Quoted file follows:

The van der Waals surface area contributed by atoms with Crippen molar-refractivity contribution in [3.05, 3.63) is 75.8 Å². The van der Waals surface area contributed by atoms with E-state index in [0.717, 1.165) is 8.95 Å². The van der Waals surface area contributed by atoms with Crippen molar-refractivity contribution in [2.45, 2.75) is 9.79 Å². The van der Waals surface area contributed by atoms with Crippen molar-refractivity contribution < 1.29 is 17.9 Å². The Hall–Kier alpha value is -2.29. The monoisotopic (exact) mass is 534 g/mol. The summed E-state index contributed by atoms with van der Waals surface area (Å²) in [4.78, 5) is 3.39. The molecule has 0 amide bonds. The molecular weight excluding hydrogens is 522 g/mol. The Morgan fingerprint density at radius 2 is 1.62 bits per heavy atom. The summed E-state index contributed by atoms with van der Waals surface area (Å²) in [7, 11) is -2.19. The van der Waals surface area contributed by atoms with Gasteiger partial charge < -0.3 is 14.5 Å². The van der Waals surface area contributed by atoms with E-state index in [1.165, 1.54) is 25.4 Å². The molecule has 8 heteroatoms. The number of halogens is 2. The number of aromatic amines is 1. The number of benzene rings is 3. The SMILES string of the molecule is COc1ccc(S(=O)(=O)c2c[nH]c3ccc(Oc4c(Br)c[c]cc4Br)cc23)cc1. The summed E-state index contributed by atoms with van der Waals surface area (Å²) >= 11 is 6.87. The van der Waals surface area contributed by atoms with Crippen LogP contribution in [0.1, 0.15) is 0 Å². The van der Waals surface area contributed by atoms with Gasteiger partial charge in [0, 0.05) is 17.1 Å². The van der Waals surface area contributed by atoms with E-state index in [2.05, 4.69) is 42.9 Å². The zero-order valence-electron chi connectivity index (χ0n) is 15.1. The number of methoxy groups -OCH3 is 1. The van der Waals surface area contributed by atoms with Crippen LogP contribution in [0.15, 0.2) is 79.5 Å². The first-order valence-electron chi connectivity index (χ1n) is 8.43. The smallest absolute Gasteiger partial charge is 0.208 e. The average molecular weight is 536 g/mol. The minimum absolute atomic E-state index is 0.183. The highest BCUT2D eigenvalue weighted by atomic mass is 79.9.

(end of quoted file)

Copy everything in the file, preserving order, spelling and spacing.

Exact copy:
The van der Waals surface area contributed by atoms with Crippen molar-refractivity contribution in [3.05, 3.63) is 75.8 Å². The van der Waals surface area contributed by atoms with E-state index in [0.717, 1.165) is 8.95 Å². The van der Waals surface area contributed by atoms with Crippen molar-refractivity contribution in [2.45, 2.75) is 9.79 Å². The van der Waals surface area contributed by atoms with Crippen molar-refractivity contribution < 1.29 is 17.9 Å². The Hall–Kier alpha value is -2.29. The monoisotopic (exact) mass is 534 g/mol. The summed E-state index contributed by atoms with van der Waals surface area (Å²) in [4.78, 5) is 3.39. The molecule has 0 amide bonds. The molecular weight excluding hydrogens is 522 g/mol. The Morgan fingerprint density at radius 2 is 1.62 bits per heavy atom. The summed E-state index contributed by atoms with van der Waals surface area (Å²) in [7, 11) is -2.19. The van der Waals surface area contributed by atoms with Gasteiger partial charge < -0.3 is 14.5 Å². The van der Waals surface area contributed by atoms with E-state index in [1.165, 1.54) is 25.4 Å². The molecule has 8 heteroatoms. The number of halogens is 2. The number of aromatic amines is 1. The number of benzene rings is 3. The SMILES string of the molecule is COc1ccc(S(=O)(=O)c2c[nH]c3ccc(Oc4c(Br)c[c]cc4Br)cc23)cc1. The summed E-state index contributed by atoms with van der Waals surface area (Å²) >= 11 is 6.87. The van der Waals surface area contributed by atoms with Crippen LogP contribution in [0.1, 0.15) is 0 Å². The van der Waals surface area contributed by atoms with Gasteiger partial charge in [0, 0.05) is 17.1 Å². The van der Waals surface area contributed by atoms with E-state index in [2.05, 4.69) is 42.9 Å². The zero-order valence-electron chi connectivity index (χ0n) is 15.1. The number of methoxy groups -OCH3 is 1. The van der Waals surface area contributed by atoms with Crippen LogP contribution in [0.15, 0.2) is 79.5 Å². The first-order valence-electron chi connectivity index (χ1n) is 8.43. The smallest absolute Gasteiger partial charge is 0.208 e. The average molecular weight is 536 g/mol. The minimum absolute atomic E-state index is 0.183. The highest BCUT2D eigenvalue weighted by atomic mass is 79.9.